Three weeks ago, Craigslist announced that, under heavy legal pressure to curb prostitution ads, it would close its Erotic Services advertising section and open a new Adult Services section with a $10 posting fee and close supervision of the language and images in the ads. It's just another move in the lawsuit-waving war between Craigslist and various states' attorneys, and I was neither surprised nor particularly outraged about it. Yes, in a perfect world, sex workers could post ads wherever they wanted. But private organizations get to choose their policies, and if you don't like them, you take your business elsewhere.
However, some women are taking more umbrage, as reflected in a press release from a group of New York sex-work activists. It reads, in part: "Thousands of erotic service providers will become more vulnerable to dangerous predators... Preventing the use of Craigslist advertisements eliminates the advantage of screening clients online, which makes for a safer work experience by filtering out potentially dangerous individuals."
Reading this—and other statements like it—one would think Craigslist was a sex worker's paradise, the one place online to find clients guaranteed to be safe. In my opinion, quite the opposite is true. Utter anonymity and the expectation of a very brief interval between contact and meeting were the site's chief attractions; prospective clients like those things, but that setup is filled with land mines for a woman trying work safely. I'm not saying you couldn't find any good people on Craigslist. But using Craigslist didn't keep anyone safe—not from violence, and not from arrest, either. Adult consensual sex work should be decriminalized, and sex workers are as entitled to safety as anyone else, but it is not Craigslist's job to provide us with that safety. No website has that responsibility or that power. Only you can make choices to keep yourself safe. We do a disservice to sex workers if we imply otherwise.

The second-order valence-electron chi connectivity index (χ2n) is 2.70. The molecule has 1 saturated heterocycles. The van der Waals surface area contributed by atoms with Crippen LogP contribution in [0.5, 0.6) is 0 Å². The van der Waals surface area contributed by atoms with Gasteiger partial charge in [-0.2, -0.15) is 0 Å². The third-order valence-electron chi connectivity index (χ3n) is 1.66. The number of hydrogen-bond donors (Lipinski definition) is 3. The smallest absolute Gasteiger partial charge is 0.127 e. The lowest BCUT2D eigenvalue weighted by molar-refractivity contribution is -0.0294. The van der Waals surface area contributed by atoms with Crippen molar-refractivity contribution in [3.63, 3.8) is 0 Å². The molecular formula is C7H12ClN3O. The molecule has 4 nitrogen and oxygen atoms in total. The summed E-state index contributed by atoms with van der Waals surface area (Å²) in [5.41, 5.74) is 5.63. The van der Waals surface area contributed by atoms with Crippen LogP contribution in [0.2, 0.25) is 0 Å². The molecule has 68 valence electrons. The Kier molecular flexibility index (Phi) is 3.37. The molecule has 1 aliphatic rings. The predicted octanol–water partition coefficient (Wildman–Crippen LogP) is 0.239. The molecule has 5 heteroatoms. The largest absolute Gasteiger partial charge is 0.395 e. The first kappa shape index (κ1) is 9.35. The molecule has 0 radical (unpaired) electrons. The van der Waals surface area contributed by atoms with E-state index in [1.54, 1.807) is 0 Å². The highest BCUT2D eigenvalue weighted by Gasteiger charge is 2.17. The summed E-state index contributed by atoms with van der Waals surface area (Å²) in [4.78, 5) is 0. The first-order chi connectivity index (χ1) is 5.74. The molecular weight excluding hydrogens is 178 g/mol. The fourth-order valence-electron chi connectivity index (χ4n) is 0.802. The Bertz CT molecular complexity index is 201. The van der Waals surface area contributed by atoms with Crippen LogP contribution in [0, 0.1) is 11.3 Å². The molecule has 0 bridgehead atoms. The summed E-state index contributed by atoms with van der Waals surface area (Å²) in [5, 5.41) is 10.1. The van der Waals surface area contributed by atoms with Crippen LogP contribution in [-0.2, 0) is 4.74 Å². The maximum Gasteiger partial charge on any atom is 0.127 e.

To the people who wrote this press release—Sex Workers Action New York, $pread magazine, Sex Work Awareness, Prostitutes of New York, and Sex Workers Outreach Project—I say this: Politicians have made Craigslist a tempting distraction for sex-work activists. People like South Carolina attorney general Henry McMaster would love to keep our dialogue skewed toward Craigslist being the villain. That way, they garner praise from people who are anti–sex work and none of the blame from us. But this particular battle is unwinnable right now. We should stay focused on meaningful activism that can change public opinion about sex work and, ultimately, the law.
If you mourn the loss of the old Erotic Services section, listen to an experienced sex worker: You don't need Craigslist. There are other, better ways to find clients online. Proceed very carefully. Use your head, but listen to your gut, too. And never rely on a website to keep you safe.